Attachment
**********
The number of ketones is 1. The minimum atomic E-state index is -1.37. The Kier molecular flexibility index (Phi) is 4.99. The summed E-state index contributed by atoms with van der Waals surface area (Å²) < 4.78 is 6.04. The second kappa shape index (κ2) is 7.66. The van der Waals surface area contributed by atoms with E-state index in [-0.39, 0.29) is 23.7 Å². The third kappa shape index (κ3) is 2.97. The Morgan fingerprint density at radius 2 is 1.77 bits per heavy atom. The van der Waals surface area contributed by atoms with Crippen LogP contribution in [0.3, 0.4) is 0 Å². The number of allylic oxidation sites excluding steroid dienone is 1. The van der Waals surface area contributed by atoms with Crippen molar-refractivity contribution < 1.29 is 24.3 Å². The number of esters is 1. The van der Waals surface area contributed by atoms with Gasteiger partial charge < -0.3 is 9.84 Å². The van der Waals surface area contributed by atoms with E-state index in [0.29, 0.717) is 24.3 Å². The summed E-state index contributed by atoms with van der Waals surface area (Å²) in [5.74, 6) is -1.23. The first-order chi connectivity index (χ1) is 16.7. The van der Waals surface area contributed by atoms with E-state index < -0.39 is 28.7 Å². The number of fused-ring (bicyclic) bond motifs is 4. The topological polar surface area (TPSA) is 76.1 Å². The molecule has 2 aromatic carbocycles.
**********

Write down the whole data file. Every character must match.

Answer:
The number of ketones is 1. The minimum atomic E-state index is -1.37. The Kier molecular flexibility index (Phi) is 4.99. The summed E-state index contributed by atoms with van der Waals surface area (Å²) < 4.78 is 6.04. The second kappa shape index (κ2) is 7.66. The van der Waals surface area contributed by atoms with E-state index in [-0.39, 0.29) is 23.7 Å². The third kappa shape index (κ3) is 2.97. The Morgan fingerprint density at radius 2 is 1.77 bits per heavy atom. The van der Waals surface area contributed by atoms with Crippen LogP contribution in [0.3, 0.4) is 0 Å². The number of allylic oxidation sites excluding steroid dienone is 1. The van der Waals surface area contributed by atoms with Crippen molar-refractivity contribution < 1.29 is 24.3 Å². The number of esters is 1. The van der Waals surface area contributed by atoms with Gasteiger partial charge < -0.3 is 9.84 Å². The van der Waals surface area contributed by atoms with E-state index in [0.29, 0.717) is 24.3 Å². The summed E-state index contributed by atoms with van der Waals surface area (Å²) in [5.74, 6) is -1.23. The first-order chi connectivity index (χ1) is 16.7. The van der Waals surface area contributed by atoms with E-state index < -0.39 is 28.7 Å². The number of fused-ring (bicyclic) bond motifs is 4. The topological polar surface area (TPSA) is 76.1 Å². The molecule has 2 aromatic carbocycles.